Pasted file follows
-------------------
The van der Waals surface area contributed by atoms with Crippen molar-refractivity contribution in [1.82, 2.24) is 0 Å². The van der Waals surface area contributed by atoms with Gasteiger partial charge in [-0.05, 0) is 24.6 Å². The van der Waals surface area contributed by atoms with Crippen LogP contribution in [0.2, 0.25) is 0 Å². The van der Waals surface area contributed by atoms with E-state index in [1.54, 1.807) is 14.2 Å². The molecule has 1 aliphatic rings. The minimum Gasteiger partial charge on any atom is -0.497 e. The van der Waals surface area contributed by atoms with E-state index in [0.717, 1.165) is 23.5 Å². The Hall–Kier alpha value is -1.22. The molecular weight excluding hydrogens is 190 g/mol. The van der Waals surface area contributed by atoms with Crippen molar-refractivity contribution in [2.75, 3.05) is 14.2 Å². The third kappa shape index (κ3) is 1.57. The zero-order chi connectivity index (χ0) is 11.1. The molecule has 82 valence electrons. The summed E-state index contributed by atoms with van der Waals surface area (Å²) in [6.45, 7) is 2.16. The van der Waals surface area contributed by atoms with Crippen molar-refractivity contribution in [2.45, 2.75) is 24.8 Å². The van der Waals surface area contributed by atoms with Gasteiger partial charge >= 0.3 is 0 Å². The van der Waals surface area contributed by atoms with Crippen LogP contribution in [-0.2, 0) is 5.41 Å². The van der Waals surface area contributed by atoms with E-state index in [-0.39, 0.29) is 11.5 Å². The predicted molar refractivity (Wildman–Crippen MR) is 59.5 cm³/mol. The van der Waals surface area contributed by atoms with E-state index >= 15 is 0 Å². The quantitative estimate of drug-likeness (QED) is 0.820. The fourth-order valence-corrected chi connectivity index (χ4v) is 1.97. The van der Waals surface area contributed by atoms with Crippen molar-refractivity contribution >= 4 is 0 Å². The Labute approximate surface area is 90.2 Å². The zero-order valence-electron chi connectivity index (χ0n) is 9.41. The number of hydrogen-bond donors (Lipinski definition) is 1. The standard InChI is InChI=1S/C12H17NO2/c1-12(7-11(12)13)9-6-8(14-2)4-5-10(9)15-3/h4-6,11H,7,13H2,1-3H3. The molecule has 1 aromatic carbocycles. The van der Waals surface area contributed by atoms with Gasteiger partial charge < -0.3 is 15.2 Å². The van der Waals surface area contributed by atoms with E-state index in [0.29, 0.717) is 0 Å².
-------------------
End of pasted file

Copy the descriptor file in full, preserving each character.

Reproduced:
The van der Waals surface area contributed by atoms with Crippen molar-refractivity contribution in [1.82, 2.24) is 0 Å². The van der Waals surface area contributed by atoms with Gasteiger partial charge in [-0.05, 0) is 24.6 Å². The van der Waals surface area contributed by atoms with Crippen LogP contribution in [0.2, 0.25) is 0 Å². The van der Waals surface area contributed by atoms with E-state index in [1.54, 1.807) is 14.2 Å². The molecule has 1 aliphatic rings. The minimum Gasteiger partial charge on any atom is -0.497 e. The van der Waals surface area contributed by atoms with E-state index in [0.717, 1.165) is 23.5 Å². The Hall–Kier alpha value is -1.22. The molecular weight excluding hydrogens is 190 g/mol. The van der Waals surface area contributed by atoms with Crippen molar-refractivity contribution in [2.75, 3.05) is 14.2 Å². The third kappa shape index (κ3) is 1.57. The zero-order chi connectivity index (χ0) is 11.1. The molecule has 82 valence electrons. The summed E-state index contributed by atoms with van der Waals surface area (Å²) in [6.45, 7) is 2.16. The van der Waals surface area contributed by atoms with Crippen molar-refractivity contribution in [2.45, 2.75) is 24.8 Å². The van der Waals surface area contributed by atoms with Gasteiger partial charge >= 0.3 is 0 Å². The van der Waals surface area contributed by atoms with Crippen LogP contribution in [-0.2, 0) is 5.41 Å². The van der Waals surface area contributed by atoms with E-state index in [-0.39, 0.29) is 11.5 Å². The predicted molar refractivity (Wildman–Crippen MR) is 59.5 cm³/mol. The van der Waals surface area contributed by atoms with E-state index >= 15 is 0 Å². The quantitative estimate of drug-likeness (QED) is 0.820. The fourth-order valence-corrected chi connectivity index (χ4v) is 1.97. The van der Waals surface area contributed by atoms with Crippen molar-refractivity contribution >= 4 is 0 Å². The Labute approximate surface area is 90.2 Å². The zero-order valence-electron chi connectivity index (χ0n) is 9.41. The number of hydrogen-bond donors (Lipinski definition) is 1. The standard InChI is InChI=1S/C12H17NO2/c1-12(7-11(12)13)9-6-8(14-2)4-5-10(9)15-3/h4-6,11H,7,13H2,1-3H3. The molecule has 1 aromatic carbocycles. The van der Waals surface area contributed by atoms with Gasteiger partial charge < -0.3 is 15.2 Å². The van der Waals surface area contributed by atoms with E-state index in [0.29, 0.717) is 0 Å².